Tuesday, 20 February 2018

The Wreck of the World written by Timothy X Atack and directed by Lisa Bowerman

What’s it about: Undergoing repairs in deep space, the TARDIS is caught in a collision with the huge, decaying wreck of a starship. Zoe, spacewalking, is separated from her companions in the crash, and the Doctor and Jamie wake to find the TARDIS fused to the side of the ship. Venturing inside to rescue their friend, they discover that they are on board The World, the very first colony ship to leave Earth, lost mid-voyage under unknown circumstances. And they are not alone. A terrible suspension chamber is filled with dead, withered human bodies, and a team of gun-toting astronauts are stalking the corridors. But a far greater threat lurks deep inside. The terrifying force responsible for the scuttling of the ship is active once more - and if it can’t be stopped, it won’t just be the end of this World. It’ll be the end of all of them.

Oh My Giddy Aunt:
The Doctor is treated as an intelligent figure who is piecing together the mystery of the World, rather than a figure of fun that he could often be in his final season. You might say he dabbles in most things as often as possible. The Professor thinks the Doctor is far more calculating than his scatty exterior lets on, which is an observation I have heard thrown at the second Doctor by people who have studied his era for many years. He displays comic excesses, silent threat and masterful aptitude. His extremely chameleonic how he can segue from one to the other so fluidly. Professor Blavatsky and the Doctor form a relationship that is well worth following; distrustful and respectful of each other’s abilities. I love the scene where she asks him to tell her about the ultimate fate of humanity and how he apologetically refuses.

Who’s the Yahoos:
Jamie is a ridiculously, perhaps suicidally brave and protective young man, especially of the young girls that travel in the TARDIS with him. If there is danger to be had, he feels he is the one who should venture into it, not them. He’s ready for combat, showing that he’s learnt much from their previous adventures. Aggression seems to be his watchword in this adventure, like he has gotten out of the wrong side of bed. I suppose he always was ready to bunch his fists when the situation called for it (The Krotons, The War Games). Both Zoe and the Doctor mention how decent Jamie’s coffee is, proving that sexism is not always directed at women. It’s great for Jamie to have another warrior to interact with. At first he and Porthintus try and assert their strength over one another but ultimately they come to empathise and appreciate each other.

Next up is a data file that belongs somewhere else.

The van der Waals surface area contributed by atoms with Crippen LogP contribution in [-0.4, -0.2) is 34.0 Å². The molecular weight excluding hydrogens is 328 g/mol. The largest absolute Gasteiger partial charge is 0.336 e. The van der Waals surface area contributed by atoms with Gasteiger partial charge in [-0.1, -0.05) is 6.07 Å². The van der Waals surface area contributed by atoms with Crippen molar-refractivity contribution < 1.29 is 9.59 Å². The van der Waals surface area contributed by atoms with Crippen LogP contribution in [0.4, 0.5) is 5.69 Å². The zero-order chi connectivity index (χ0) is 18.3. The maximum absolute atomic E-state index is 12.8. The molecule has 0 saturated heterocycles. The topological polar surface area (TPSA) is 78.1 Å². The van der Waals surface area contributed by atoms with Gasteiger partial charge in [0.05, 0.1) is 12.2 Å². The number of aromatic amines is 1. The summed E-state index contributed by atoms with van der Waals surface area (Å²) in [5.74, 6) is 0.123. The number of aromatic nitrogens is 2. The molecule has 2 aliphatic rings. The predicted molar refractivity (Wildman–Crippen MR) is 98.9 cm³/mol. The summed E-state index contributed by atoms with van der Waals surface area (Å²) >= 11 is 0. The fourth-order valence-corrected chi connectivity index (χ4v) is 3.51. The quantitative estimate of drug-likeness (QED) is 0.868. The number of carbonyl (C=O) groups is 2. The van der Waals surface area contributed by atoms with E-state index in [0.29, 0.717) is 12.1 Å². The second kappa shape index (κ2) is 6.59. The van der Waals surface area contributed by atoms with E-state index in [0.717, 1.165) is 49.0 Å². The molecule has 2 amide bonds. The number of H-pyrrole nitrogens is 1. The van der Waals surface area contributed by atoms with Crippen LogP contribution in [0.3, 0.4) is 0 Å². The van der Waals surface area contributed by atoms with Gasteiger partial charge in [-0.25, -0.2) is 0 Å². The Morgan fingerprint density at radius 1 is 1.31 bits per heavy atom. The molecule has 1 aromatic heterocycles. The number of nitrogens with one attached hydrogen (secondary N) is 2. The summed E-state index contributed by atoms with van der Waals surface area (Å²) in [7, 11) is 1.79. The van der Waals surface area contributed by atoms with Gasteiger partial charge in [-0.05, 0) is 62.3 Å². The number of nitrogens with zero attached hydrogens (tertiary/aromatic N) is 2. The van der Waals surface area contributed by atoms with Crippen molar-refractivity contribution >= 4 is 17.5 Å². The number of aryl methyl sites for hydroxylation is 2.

Brainy Beauty:
Listening to Zoe battle it out with a robot is great fun because despite the fact that she stated in The Invasion that she would not be bullied by automatons, this is precisely what she was when she first met the Doctor and Jamie, coldly logical and always in the right. It does go to show how much she has changed. She always thought the human race was at home amongst the stars and is shocked to discover that it wasn’t always the case. Zoe admits that she had to teach herself to cry, perhaps to fit in, or perhaps to feel. She should have waited until she stepped into the TARDIS, as that has given her plenty of reasons to well up. I love how capable Zoe is throughout, never once behaving like a companion of the Doctor’s but a fully accomplished scientist in her own right. There’s mention of the programming that Zoe suffered when she was attached to the Wheel, a firm reminder that in the 21st Century human beings are slaved to logic and effectiveness.

Standout Performance: I’ve always been impressed with Frazer Hines’ take on Troughton’s Doctor, and because they worked together so closely I have always found it a much more intimate portrayal than it would be had they dragged in a completely fresh actor to bring the part to life (Trelor’s third Doctor is delightful, but it lacks that sentimental touch that really sells it to me on a nostalgic level). However, I could understand in the early stories if Hines’ critics were banging on about how he simply lowered the register of his own voice and captures only one aspect of Troughton’s delivery, that ominous, gravelly delivery of bad news and moments of quiet tension. Well he’s clearly been studying Troughton’s performance because it is much livelier and nuanced these days. At points I could shut my eyes and imagine it was Troughton saying the words and that is a huge compliment for Hines to take on board.

Sparkling Dialogue: ‘Voice control, how adorable.’
‘Something oily suits it better. Something dripping in industry.’